• Will More First Mortgage Defaults Lead To More Foreclosures?

    Chicago saw the largest increase in first mortgage default rates as the rate for the country rose from 1.99 percent to 2.08 percent in October, United Press International reported on November 15, 2011. While UPI broke the news as “another sign that more foreclosures are on the way,” defaults on other credit categories declined.

    Chicago’s increase was the biggest in moving from 2.47 percent to 2.64 percent, but Miami fell the most. David M. Blitzer, Managing Director and Chairman of the Index Committee for S&P Indices, told UPI that the 4.16 percent in South Beach was “well below the near 19 percent it had registered a little more than two years ago.”

    “Home purchases are obviously very large investments, so first mortgage loans are substantially larger than any other consumer loan type,” Blitzer told UPI. “Consequently, when such a loan goes into default it is more serious from the perspective of the consumer’s overall financial status than the others.”

    Troubles maintaining payments on mortgages lead many homeowners to consider bankruptcy . Do you think that an increase in first mortgage defaults will lead to more people needing foreclosure help ? Are you concerned that another wave of foreclosures could have an effect on your neighborhood? Tell us about your situation.

    Benjamin Brand Services – Chicago bankruptcy lawyer

  • New Employment, Construction Reports Offer Hope

    There were a couple signs of hope for the economy as new claims for jobless benefits hit a seven-month low and permits for future home construction rebounded strongly in October, Reuters reported on November 17, 2011. The Labor Department said initial claims for state unemployment benefits fell 5,000 to a seasonally adjusted 388,000, while the Commerce Department said permits for residential construction rose 10.9 percent to a seasonally adjusted annual rate of 653,000 in October.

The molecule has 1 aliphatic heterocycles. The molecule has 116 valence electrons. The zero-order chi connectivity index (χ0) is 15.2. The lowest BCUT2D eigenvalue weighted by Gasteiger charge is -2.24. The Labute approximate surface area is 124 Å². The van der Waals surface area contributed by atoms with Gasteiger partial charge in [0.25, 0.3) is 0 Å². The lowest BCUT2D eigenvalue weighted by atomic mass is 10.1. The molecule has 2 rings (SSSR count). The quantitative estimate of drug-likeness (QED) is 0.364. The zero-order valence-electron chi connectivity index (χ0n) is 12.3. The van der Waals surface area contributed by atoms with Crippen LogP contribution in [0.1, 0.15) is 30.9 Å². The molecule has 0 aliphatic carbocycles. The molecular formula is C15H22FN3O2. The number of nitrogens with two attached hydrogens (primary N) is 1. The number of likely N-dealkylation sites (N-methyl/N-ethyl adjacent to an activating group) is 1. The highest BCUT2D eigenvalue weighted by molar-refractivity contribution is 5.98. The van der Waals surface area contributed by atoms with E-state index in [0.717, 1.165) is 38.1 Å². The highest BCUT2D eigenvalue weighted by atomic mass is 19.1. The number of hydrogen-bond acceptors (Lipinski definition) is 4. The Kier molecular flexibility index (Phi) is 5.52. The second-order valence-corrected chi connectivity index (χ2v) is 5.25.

While the news is not cutting into the 9 percent unemployment rate, Reuters noted that it was the second straight week that initial claims have held below the 400,000 mark “normally associated with some healing in the jobs market.” Furthermore, the four-week moving average of claims, considered a better measure of labor market trends, was the lowest since April after falling 4,000 to 396,750.

    These figures would hopefully indicate more people getting back to work and hopefully less people needing foreclosure help . However, Reuters noted that there are still 6.77 million people who were claiming unemployment benefits during the week ended October 29 under all unemployment programs. Homeowners facing foreclosure because of a job loss need to understand that they still have options while the economy slowly makes a recovery. Let our Chicago bankruptcy attorney show you how you can keep your home and reestablish credit by filing Chapter 7 or Chapter 13 bankruptcy.

    Benjamin Brand Services – Chicago bankruptcy lawyer

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